It will be harder to cope with Mr Jospin’s insistence on no new austerity measures, especially if the French budget deficit begins to rise. Yet the Maastricht criteria are not quite as rigid as many suppose—or as the Bundesbank might wish. The 3% ceiling on the budget deficit may be breached so long as the deficit has come down substantially and is close to the required level; or so long as any excess is temporary and exceptional. Even the Bundesbank concedes that this wording falls short of insisting that 3% means 3.0% and not a pfennig more. Most forecasts of EU deficits suggest that they will be both falling and reasonably close to the target, though few expect them actually to hit 3.0% in 1997 (see table).


This is true of Germany as well as France, for it looks likely that Germany too will find it impossible to make new spending cuts or tax increases in 1997. But it will be more awkward for Germany to wriggle out of the Maastricht criteria than for anyone else, for two reasons. First because German ministers will have to swallow their previous insistence on the strictest possible application of the criteria. Second because, if they do, they could open the way to an embarrassing challenge before the constitutional court (whether such a challenge would succeed is a different matter, given the treaty’s flexible wording).

On one issue, though, flexibility will be more of a problem. This is the position of Italy, whose participation in EMU is the trickiest of Mr Jospin’s conditions. The German government claims it has no view on whether Italy should join; that is a question for the treaty and its criteria. In reality, the Germans are passionately opposed to Italy’s participation at the beginning. They think the country could qualify only through outrageous fudging, and that it is miles away from a sustainable fiscal position or a culture of stability. They fear the euro would be like a marshmallow if Italy were included, and that German voters would be even more hostile to the new currency than they already seem.

Yet there is a fair chance that, partly thanks to its accounting fudges, the Italian budget deficit for 1997 will come in close to those of Germany and France. And though Italy’s level of debt is way over 60%, it is at least falling, whereas Germany’s is rising. On other convergence criteria—notably inflation and long-term interest rates—Italy’s record is impeccable. As is that of Spain and Portugal, both of which may turn in deficits for 1997 that are smaller than those of Germany and France. If, therefore, EMU goes ahead on time with a flexible interpretation of the criteria, the odds must be that not only Spain and Portugal, but almost certainly Italy too, will get in.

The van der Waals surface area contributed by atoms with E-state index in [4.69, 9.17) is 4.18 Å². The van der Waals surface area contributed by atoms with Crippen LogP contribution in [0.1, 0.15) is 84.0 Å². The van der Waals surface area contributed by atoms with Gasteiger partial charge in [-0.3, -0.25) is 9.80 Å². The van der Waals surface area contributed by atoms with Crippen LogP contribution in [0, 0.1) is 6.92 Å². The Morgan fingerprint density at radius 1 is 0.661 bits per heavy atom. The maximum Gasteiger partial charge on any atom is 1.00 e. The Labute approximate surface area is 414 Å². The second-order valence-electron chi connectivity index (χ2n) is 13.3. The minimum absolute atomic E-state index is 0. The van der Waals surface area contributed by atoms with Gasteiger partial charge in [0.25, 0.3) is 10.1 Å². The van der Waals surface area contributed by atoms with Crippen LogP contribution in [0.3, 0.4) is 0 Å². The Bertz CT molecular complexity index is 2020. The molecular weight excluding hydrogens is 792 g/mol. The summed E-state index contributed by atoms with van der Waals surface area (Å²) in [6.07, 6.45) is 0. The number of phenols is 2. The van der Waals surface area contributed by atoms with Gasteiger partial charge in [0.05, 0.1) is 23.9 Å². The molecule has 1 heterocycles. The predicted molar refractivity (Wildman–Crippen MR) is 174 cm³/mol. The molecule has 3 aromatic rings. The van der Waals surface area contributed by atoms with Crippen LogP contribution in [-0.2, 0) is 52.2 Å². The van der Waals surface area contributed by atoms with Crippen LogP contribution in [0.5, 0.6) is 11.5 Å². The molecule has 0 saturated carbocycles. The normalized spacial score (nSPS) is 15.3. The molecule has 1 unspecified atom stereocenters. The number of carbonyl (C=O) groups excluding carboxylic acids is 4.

Faced with the likelihood of a flexible reading of the criteria and thus a wide EMU, some Germans are suggesting that it would be better to delay the project for a year or two. The idea is that Germany would then have time to get its deficit and debt under the Maastricht ceilings. But Italy might not find this so easy, since its smoke and mirrors—a one-off euro tax and other accounting tricks—apply only to 1997, and the deficit may start rising again in 1998. Hence, Germany’s “Italian problem” would go away. True, there is a slight risk that France also might suffer from a delay, since it would lose the benefit of a huge one-off payment from France Télécom in 1997; but renewed economic growth should help offset that. A delay, its supporters hope, would also give more time to sell the project to the doubting Thomases of Germany; and perhaps (since optimism about the euro seems unconfined) it might even give governments a chance to loosen up labour markets and restructure their economies to cope with the strains that a single currency will undoubtedly bring.

The Charybdis of delay

It all sounds too good to be true. And it probably is. There are formidable objections to delay. The 1999 date was inscribed in the Maastricht treaty. If politicians miss this deadline, why should the markets believe they will meet any new one? Because delay would be likely to lead to a relaxation of fiscal austerity, the criteria may not in fact turn out to be easier to meet in a couple of years’ time. French voters have shown that they are unwilling to accept further restructuring, however desirable; such fundamental reforms will become no easier if EMU is postponed, and may get harder.